Where will He ultimately put me? How will He have me pour myself out?
I have questions about the future—about upcoming events and about the purposes for which He may be preparing me. I ask when I lay ready to sleep, when I first wake up and sleep is gone, during the day, when I am talking with my husband, when I am talking with friends, when I pray.
My questions are easy to ask. They ruminate within. They fly to His ear.
But when I still myself, I note that He silences me—but not as a child who needs to hide from a scolding adult. He silences me as a child who can bring no legitimate complaint to Him, who can rightfully find no fault with how He is managing her life, who has found her heart lightened by both her weightiest hopes and deepest disappointments being carried, who believes that no one whose whole hope and trust is in Him will ever be put to shame, who awes that tender majesty exists in a Being, who worships, who cannot find those questions at the moment, who is learning how to trust actively, and who is learning to trust with contentment about what is unknown (will she have it or not)? Her most important questions have been answered, when she remembers.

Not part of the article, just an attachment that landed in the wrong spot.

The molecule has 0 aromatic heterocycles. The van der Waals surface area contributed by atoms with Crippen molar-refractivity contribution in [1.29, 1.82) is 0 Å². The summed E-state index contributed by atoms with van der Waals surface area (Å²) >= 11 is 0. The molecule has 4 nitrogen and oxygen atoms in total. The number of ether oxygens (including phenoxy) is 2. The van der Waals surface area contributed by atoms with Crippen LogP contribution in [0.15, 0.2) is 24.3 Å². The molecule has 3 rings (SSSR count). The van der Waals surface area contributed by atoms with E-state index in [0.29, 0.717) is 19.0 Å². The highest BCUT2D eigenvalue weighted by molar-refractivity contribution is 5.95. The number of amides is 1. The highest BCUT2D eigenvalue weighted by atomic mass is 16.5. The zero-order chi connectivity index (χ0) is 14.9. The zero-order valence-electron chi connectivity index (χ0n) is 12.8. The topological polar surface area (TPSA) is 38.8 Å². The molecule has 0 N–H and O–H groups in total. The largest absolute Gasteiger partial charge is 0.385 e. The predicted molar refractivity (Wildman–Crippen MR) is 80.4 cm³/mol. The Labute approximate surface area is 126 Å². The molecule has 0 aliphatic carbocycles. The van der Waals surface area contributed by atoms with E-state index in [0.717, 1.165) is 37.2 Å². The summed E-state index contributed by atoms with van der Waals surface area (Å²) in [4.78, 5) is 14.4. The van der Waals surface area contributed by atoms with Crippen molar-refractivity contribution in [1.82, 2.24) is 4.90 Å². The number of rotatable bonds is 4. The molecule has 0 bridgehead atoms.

I have Him. Remember it.
These verses bring silence in solitude:
“Behold, I am insignificant; what can I reply to You? I lay my hand on my mouth. “Once I have spoken, and I will not answer; Even twice, and I will add nothing more.”
This one brings weight:
“Do not be hasty in word or impulsive in thought to bring up a matter in the presence of God. For God is in heaven and you are on the earth; therefore let your words be few.”
“Great is our Lord, and abundant in power; His understanding is beyond measure.”
And this verse brings rest:
“No longer do I call you servants, for the servant does not know what His master is doing; but I have called you friends, for all that I have heard from my Father I have made known to you.”
I have Him and I have His Word. This, what I do have, settles heavily in the base of my soul, more than all the floating others. What of my questions? Many of them I still have, but,
Lord, may You skim the top of the pot—skim questions I no longer need or questions whose specific answers could serve only me right now. Skim them off. Remove the light ones, the flimsy ones, the unworthy ones. I no longer need them; when I do come before You to utter words, I want the words to matter. May they be words that serve You, and be words of trust. Yes, I have words of need too. But in the need, may these words be of worship. And the heavy, solid content resting at the bottom securely, all the answers that I do have—but sometimes have difficulty seeing through the soup I make mirky—that’s the meat of it, the meat of me, making me who I am. What I have to make me solid, is far more than what I do not know—so much weightier than the questions I could pose.
[Post credit: lovely Sovereign]